Kickstarting woes

Kickstarting woes

The Sales Room
R T Manu Ramesh
Frog Books
pp 196
Rs 145

The Sales Room by R T Manu Ramesh has at its centre a start-up and a young and supposedly ambitious salesman called Rajesh Iyer.

Oregon Software Technologies is the start-up in question — a fumbling, bumbling firm that seems to have no idea what it’s doing, especially when it tries to market its own software. Whatever Oregon has managed to sell its dwindling list of clients is riddled with bugs and faulty coding. Added to its incompetence is the firm’s belief that lowering prices of its software would be a fallacy. Pricing its packages at twice the rates, its competitor does pave the way for disaster, time and again. 

Besides, Oregon has a habit of projecting itself as bigger and more influential than it actually is. The start-up is also, as the narrator Rajesh explains at the start of the book, now owned by a cricket star and his Bollywood star daughter. A young woman who might “...settle for the high profile liquor baron’s son...”

Unfortunately, The Sales Room suffers from poor writing, little or no characterisation, and a staid, unconvincing plot that tries too hard to be funny. The language used in the main narrative is contrived, almost forced, lacking the flow to make it truly lighthearted or conversational. Rajesh Iyer, the protagonist, is as scattered a character as they come, and nearly every character in the book seems to have a similar personality. There are a few moments of originality, like when Oregon’s CEO Venkatesh Iyengar or Venky tries to balance his meetings with the phone calls his wife makes at inopportune moments. Yet, overall, characters appear one-dimensional and very close to caricatures. 

Conversation is stilted at times, unconvincing in others. There is also a tendency to include abbreviations and their full forms in brackets in conversation, making the dialogues seem peculiar. Editing errors and missing punctuation only add to the confusion. For example, on page 81, Rajesh describes a reaction thus “ almost made me wretch.” Or page 35, “Your” in place of “You’re.” Only the CEO appears to have any shades of uniqueness. His aversion to B-schools and his unwillingness to listen to anybody but himself gives him a cast of originality.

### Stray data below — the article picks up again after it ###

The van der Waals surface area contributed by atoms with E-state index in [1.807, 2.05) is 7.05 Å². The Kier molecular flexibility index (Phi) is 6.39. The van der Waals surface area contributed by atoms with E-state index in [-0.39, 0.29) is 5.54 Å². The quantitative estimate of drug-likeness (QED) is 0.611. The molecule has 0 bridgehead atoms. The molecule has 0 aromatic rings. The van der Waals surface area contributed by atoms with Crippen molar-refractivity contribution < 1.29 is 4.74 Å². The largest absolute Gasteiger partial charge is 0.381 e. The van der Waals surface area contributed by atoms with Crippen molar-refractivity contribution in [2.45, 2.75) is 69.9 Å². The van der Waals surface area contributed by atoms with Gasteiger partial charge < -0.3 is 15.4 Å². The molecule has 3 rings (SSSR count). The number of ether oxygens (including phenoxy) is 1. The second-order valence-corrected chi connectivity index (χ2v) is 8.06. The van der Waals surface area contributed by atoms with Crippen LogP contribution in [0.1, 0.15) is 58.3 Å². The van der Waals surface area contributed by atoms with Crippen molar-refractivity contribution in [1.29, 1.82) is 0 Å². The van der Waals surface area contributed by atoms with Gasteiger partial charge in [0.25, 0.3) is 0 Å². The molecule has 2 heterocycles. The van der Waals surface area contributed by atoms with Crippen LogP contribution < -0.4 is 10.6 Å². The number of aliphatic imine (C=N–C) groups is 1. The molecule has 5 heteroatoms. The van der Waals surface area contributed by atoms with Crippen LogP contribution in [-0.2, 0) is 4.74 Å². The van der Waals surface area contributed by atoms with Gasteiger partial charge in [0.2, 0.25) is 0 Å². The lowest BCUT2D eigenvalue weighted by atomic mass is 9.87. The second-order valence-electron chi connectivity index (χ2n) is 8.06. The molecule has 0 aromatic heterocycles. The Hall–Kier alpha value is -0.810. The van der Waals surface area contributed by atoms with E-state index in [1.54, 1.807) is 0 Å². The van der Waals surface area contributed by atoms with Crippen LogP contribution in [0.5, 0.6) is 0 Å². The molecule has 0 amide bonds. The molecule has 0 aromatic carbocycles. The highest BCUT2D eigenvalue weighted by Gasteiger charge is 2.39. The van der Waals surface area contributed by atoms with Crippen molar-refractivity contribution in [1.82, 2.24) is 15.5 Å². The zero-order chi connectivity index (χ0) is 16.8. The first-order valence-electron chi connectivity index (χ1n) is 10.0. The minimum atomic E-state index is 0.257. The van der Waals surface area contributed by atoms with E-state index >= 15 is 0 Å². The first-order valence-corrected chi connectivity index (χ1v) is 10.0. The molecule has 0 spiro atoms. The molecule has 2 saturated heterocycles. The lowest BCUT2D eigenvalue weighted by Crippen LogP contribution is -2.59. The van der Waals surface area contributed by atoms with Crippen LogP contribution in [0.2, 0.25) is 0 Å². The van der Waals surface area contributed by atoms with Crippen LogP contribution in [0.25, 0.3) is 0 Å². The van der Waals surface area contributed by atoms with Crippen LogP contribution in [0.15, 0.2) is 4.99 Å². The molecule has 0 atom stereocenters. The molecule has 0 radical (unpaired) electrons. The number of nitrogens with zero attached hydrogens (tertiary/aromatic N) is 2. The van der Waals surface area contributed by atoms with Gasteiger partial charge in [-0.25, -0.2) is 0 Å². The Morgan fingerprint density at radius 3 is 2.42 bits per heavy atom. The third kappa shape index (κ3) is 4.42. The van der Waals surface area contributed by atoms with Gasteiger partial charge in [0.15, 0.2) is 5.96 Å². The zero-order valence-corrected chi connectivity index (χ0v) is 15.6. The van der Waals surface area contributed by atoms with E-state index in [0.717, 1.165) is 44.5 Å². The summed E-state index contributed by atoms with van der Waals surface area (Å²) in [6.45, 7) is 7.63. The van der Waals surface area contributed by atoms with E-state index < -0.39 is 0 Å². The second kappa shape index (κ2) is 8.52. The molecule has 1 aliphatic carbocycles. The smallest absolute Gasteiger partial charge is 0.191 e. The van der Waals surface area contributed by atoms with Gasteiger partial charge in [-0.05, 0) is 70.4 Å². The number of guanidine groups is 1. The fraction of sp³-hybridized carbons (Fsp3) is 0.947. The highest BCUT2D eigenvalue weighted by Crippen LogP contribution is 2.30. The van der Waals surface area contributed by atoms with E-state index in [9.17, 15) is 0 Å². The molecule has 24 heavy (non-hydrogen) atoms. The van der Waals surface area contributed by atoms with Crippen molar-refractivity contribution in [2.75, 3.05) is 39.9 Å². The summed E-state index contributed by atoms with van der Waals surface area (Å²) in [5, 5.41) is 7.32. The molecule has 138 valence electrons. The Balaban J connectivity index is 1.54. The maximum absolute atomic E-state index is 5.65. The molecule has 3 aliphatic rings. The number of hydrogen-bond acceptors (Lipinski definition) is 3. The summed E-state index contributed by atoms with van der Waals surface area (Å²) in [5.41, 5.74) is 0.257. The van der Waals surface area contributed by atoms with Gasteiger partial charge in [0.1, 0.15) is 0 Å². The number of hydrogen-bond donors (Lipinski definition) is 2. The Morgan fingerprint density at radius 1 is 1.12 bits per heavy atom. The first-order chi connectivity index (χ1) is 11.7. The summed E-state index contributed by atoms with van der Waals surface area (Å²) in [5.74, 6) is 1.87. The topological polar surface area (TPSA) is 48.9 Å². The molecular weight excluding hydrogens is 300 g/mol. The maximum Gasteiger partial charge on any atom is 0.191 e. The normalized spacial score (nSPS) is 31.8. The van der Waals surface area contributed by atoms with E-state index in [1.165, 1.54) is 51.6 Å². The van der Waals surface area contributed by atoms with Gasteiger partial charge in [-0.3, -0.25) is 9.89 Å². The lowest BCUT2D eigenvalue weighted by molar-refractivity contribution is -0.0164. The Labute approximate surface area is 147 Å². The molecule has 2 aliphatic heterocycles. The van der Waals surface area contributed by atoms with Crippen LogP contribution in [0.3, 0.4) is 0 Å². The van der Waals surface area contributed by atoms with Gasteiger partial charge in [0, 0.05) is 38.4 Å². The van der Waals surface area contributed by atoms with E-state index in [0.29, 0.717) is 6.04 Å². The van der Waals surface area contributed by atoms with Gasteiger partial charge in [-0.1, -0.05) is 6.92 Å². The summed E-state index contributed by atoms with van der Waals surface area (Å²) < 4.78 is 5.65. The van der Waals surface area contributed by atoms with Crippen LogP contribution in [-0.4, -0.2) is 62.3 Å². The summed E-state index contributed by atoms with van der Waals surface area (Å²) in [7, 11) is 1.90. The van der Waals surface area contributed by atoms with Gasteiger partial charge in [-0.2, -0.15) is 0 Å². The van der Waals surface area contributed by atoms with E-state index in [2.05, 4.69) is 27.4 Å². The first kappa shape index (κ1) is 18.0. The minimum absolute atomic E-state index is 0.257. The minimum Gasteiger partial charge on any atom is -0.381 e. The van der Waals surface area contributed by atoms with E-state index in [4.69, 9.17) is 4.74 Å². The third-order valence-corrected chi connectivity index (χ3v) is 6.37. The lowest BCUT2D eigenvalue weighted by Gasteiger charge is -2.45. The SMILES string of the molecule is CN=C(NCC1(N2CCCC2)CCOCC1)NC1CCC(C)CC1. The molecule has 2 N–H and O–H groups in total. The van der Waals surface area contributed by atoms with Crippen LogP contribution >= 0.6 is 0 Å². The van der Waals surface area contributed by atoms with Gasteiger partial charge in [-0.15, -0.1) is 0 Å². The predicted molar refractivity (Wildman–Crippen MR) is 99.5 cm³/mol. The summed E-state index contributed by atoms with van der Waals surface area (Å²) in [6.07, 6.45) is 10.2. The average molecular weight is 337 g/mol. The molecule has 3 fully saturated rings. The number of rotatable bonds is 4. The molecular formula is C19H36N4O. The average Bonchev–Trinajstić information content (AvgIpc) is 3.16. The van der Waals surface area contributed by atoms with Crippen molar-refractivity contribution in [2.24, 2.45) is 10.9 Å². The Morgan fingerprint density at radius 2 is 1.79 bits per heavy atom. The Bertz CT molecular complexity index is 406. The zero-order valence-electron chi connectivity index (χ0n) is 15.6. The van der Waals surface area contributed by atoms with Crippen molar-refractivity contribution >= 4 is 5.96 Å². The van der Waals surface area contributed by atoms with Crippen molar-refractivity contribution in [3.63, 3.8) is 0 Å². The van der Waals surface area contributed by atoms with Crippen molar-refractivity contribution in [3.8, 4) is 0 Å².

While the book claims to be a ‘satire’, its observations on human nature and the quirks of an ambitious start-up do not offer convincing insights — instead, The Sales Room in many places strains to portray what it thinks it portrays. Rajesh Iyer, a self-confessed unmarried ‘bloke’, is also curiously obsessed with porn, a man who sees each woman as a potential bedmate. The narrative is also replete with profanity and references to the human anatomy that they grow tiresome after a point. Is it really necessary to elucidate Rajesh’s fantasies on every page? The constant, incessant dreams this young man has of the female body, even the female voice, border on the disturbing. Whatever sense of humour The Sales Room thinks it has, is very little. 

Oregon’s story could have provided the basis for an interesting plot. And yet, a start-up alone cannot a plot make. Rajesh’s obsessions overshadow Oregon itself. 

A change of narrative voice on page 113, where the narrator briefly becomes ‘Girish’, could have been intriguing. Yet Girish sounds almost exactly like Rajesh. Reams of advice and book excerpts in the later chapters, thinly disguised as dialogue, read like essays. It may have been a clever ploy to have the ideas spread across the voices of different characters, but with every character struggling with his identity, this does not come across effectively either. The Sales Room had its chance. Rid of the poor editing, the slapdash language and overmuch focus on the tribulations of a single bloke, it could have been a little easier to read.

Get a round-up of the day's top stories in your inbox

Check out all newsletters

Get a round-up of the day's top stories in your inbox